On recurving the centrifugal advance you will need help from an expert. It will involve adjusting the internal weights and springs to allow the centrifugal advance to begin sooner and coming in quicker. Bill (aka wsaIII) would be a good guide with your HEI distributor.

Beyond the mechanical aspects the only other ways to increase MPG is the nut behind the wheel. You mentioned that you tend to drive "like a goon". That aside, train yourself to not start the engine until you are ready to drive off. Avoid jackrabbit starts and coast to stop signs rather than stopping suddenly. Car manufactures rate new car mpg at a steady 41 to 45 mph. That's unrealistic and disappointing to new car buyers, but it works.

Finally, if you are already getting almost 27 mpg, be realistic. With all of the above optimized you will likely not see a big increase, but it's fun to try. Be careful, it can get obsessive.

Good luck and keep us posted.

Adios, David
co-author of the Falcon Performance Handbook
http://www.falcon6handbook.com/

Just_Fare
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Re: Fuel Economy

Post #14 by Just_Fare » Tue Jul 31, 2018 11:30 am

Howdy all,

I've picked up a compression tester and a vacuum gauge and plan to test the compression and try out tuning with the vacuum gauge sometime this week, probably tomorrow. I have a question about pre-ignition or pinging. I don't know what it sounds like and I haven't been able to find an online video that is helpful to me. I've read that pinging usually occurs under hard acceleration or load or up hills etc. The problem is that with the muffler I have, the car is fairly loud under all of those circumstances and I am afraid that I wouldn't hear it even if I did know what to listen for. It's whisper quiet at idle and cruising and only slightly growly around town but can get loud under load.

Any help is always appreciated and I will write back with my results from the testing as soon as I can,

CC

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Re: Fuel Economy

Post #15 by CZLN6 » Wed Aug 01, 2018 9:35 am

Howdy Back CC:

Try to read your spark plugs regularly. Try a cooler heat range when you buy new plugs. Look for signs of glazing and/or peppering on the white porcelain of the plugs. Both are signs of pre-ignition. Pre-ignition is more likely in summer heat. You will most likely hear pre-ignition on moments of load, such as up hill. Your car is geared pretty high- I seem to recall a rear gear of 2.80:1 so load on the engine should occur easily.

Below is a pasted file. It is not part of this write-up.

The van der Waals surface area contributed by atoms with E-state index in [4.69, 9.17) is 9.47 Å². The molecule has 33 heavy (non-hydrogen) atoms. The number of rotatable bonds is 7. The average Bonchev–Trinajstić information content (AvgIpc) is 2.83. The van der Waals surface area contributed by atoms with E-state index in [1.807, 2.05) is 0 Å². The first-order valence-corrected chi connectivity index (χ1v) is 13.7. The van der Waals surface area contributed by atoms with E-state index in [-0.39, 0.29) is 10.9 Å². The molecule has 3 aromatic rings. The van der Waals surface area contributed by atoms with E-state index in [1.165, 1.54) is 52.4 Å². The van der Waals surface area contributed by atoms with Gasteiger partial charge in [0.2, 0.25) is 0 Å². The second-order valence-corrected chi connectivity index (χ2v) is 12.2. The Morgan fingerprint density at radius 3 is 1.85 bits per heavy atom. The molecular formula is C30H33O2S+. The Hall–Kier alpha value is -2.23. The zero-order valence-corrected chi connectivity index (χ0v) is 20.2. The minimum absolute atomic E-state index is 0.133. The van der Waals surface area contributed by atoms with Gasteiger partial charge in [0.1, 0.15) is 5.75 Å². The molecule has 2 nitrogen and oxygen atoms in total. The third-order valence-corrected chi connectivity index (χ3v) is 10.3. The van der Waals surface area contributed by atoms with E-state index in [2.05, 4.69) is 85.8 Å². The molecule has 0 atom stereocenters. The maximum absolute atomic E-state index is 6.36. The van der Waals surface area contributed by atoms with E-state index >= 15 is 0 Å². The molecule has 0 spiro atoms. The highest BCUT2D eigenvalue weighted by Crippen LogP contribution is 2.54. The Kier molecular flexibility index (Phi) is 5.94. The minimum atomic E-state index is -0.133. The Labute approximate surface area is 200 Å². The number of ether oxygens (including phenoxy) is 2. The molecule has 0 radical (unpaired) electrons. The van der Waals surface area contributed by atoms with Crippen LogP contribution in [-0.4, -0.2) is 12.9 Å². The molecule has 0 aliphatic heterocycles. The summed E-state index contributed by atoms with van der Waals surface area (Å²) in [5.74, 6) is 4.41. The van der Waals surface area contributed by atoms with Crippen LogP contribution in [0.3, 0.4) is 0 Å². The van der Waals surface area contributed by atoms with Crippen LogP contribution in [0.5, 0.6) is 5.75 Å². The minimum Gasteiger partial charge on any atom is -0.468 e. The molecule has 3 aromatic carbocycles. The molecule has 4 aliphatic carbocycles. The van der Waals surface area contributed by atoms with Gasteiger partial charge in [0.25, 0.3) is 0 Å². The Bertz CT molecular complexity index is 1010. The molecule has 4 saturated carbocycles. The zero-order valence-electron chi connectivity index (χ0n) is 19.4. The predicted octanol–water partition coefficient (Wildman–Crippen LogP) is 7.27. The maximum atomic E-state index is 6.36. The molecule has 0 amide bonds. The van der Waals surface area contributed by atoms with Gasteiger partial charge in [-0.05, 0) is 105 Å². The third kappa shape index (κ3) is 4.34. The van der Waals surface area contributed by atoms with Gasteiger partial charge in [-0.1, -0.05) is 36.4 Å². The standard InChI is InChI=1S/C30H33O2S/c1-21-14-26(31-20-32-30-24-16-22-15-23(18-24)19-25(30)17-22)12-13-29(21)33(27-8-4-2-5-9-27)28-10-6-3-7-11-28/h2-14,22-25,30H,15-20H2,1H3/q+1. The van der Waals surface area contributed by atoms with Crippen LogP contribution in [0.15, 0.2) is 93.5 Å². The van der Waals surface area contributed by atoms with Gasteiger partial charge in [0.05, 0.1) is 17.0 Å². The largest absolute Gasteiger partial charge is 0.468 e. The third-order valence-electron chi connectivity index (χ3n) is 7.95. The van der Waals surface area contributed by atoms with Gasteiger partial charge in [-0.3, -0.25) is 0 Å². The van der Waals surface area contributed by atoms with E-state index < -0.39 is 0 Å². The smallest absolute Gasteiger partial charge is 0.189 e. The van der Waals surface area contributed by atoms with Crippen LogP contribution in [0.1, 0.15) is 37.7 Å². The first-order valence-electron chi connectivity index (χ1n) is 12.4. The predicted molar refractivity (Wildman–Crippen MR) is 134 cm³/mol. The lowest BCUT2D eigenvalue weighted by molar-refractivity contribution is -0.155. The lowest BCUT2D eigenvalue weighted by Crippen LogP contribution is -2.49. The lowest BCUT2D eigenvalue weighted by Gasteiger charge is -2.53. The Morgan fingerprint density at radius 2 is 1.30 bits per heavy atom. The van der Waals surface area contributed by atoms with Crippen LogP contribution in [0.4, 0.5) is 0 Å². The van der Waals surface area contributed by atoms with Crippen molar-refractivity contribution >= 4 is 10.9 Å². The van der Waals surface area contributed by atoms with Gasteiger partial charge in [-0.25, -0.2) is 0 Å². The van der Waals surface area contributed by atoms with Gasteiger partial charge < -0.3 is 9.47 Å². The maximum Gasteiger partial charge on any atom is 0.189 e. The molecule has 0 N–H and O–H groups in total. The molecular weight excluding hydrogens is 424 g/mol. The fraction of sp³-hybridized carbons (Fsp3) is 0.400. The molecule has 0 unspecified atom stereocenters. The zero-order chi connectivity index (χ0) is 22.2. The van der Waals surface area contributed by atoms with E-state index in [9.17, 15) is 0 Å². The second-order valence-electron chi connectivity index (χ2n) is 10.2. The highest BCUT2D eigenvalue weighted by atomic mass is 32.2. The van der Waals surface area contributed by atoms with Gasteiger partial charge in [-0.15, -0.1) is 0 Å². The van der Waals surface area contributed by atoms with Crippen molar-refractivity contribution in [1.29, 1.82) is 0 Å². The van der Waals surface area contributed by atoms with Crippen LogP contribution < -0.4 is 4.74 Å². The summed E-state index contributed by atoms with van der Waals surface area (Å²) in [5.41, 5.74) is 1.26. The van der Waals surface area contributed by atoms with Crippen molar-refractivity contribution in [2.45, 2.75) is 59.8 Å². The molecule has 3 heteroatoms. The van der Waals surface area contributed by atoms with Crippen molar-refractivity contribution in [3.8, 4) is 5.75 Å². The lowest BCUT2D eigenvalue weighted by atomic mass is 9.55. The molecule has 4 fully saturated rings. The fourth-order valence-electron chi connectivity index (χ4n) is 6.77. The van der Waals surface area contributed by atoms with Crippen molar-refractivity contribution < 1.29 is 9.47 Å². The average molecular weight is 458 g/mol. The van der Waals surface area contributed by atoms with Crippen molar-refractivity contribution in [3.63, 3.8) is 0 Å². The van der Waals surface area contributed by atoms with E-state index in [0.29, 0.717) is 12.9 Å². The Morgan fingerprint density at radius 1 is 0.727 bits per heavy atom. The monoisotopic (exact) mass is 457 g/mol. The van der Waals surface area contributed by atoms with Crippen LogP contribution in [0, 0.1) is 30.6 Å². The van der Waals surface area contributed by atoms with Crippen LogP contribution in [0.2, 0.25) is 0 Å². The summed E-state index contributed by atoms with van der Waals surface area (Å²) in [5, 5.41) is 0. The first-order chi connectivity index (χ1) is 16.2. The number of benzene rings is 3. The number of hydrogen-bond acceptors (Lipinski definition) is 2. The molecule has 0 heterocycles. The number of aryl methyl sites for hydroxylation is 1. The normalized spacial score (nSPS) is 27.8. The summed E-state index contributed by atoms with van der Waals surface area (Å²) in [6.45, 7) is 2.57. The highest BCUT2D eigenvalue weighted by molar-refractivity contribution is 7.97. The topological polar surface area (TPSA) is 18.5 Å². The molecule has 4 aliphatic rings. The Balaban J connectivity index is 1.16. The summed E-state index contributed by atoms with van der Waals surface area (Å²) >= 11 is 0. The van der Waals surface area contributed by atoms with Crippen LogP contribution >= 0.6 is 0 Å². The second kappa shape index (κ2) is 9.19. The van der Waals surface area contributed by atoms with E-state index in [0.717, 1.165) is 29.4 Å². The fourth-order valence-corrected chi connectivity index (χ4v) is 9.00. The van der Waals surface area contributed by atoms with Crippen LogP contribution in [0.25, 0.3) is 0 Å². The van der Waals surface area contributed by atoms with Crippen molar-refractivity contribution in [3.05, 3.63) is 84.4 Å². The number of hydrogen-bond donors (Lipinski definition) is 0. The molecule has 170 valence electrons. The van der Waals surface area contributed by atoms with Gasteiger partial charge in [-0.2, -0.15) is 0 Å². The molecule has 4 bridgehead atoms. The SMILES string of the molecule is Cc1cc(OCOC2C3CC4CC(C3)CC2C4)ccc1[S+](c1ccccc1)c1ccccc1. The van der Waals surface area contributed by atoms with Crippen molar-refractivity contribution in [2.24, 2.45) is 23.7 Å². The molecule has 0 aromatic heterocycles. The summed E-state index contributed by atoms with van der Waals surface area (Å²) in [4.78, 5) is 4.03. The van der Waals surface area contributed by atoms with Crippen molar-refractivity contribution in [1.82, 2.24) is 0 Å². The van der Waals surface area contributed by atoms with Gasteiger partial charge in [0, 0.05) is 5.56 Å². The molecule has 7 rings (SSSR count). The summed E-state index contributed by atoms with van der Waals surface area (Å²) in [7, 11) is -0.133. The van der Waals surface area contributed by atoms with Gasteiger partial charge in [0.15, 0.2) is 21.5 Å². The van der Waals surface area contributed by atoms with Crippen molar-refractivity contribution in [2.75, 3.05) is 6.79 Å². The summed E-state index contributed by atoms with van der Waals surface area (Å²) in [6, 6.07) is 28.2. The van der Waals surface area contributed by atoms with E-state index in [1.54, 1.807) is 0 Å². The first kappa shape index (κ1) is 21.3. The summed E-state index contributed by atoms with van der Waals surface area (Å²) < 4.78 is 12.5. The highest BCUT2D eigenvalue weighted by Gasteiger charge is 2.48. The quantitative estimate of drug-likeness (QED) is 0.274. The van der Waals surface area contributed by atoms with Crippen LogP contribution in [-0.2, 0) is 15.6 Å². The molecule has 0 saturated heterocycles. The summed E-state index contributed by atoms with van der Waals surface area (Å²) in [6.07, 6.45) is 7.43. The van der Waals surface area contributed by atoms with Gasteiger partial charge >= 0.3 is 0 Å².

In addition to the vacuum gauge and compression tester, you may want to invest in a timing light.

Let us know what you find.

Adios, David
co-author of the Falcon Performance Handbook
http://www.falcon6handbook.com/

Just_Fare
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Re: Fuel Economy

Post #16 by Just_Fare » Wed Aug 01, 2018 1:11 pm

I just finished tuning the Fairlane using the vacuum gauge in the manner suggested on the archived Classic Inlines website and was able to improve the vacuum over my "playing it by ear" method. The vacuum gauge results indicated a richer fuel mixture, slightly more advanced timing and a slower idle speed. When in drive and stopped now the car runs at about 500 rpm and it is a very smooth idle. I've listened hard and cannot hear any sounds that sound off or like what is described as pinging. I'll be checking the spark plugs and running the compression tests soon.

I'll keep you posted,

CC

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chad
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Re: Fuel Economy

Post #17 by chad » Wed Aug 01, 2018 5:04 pm

Just_Fare wrote:Howdy all,
...I don't know what it sounds like and I haven't been able to find an online video that is helpful to me.
Any help is always appreciated and I will write back with my results from the testing as soon as I can,
CC


"a few very sm pebbles rattling in a tin can";
"ping, ping, ping, ping" rapidly and w/a bit of a lower pitch than that sound represents;
ahhh, playin a dulcimer w/lill hammers ona led pipe?
It would B so much easier to ask a local (dialogue) as even a puter sound system's off a lill.
"Big thing is only make one change at a time. Change 2 or more things at a time it becomes difficult to figure which change helped or hurt" turbo2256b » 1/16/2017
Chad - '70 LUEB on '77 frame (i.e. PS, D44, trapezoidal BB 9", 4.11), 250, NV 3550 & DSII to B transplanted, "T" D20/PTO, 2" SL, 1" BL, 4 discs, 33"X15", etc. Seeking: Hydraulic gear motor for Koenig pto. chrlsful@aol.com (413) 259-1749

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Re: Fuel Economy

Post #18 by Econoline » Wed Aug 01, 2018 8:55 pm

Yeah, pinging sounds like spoons being rattle against one another and you'll notice a lack of power as well. The more you put you foot into it when it's pinging the louder it will ping and the engine won't respond as it should.
It ain't gonna fix itself

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chad
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Re: Fuel Economy

Post #19 by chad » Wed Aug 01, 2018 11:35 pm

"...the louder it will ping,,,"
don't do it much, not good 4 engine.
"Big thing is only make one change at a time. Change 2 or more things at a time it becomes difficult to figure which change helped or hurt" turbo2256b » 1/16/2017
Chad - '70 LUEB on '77 frame (i.e. PS, D44, trapezoidal BB 9", 4.11), 250, NV 3550 & DSII to B transplanted, "T" D20/PTO, 2" SL, 1" BL, 4 discs, 33"X15", etc. Seeking: Hydraulic gear motor for Koenig pto. chrlsful@aol.com (413) 259-1749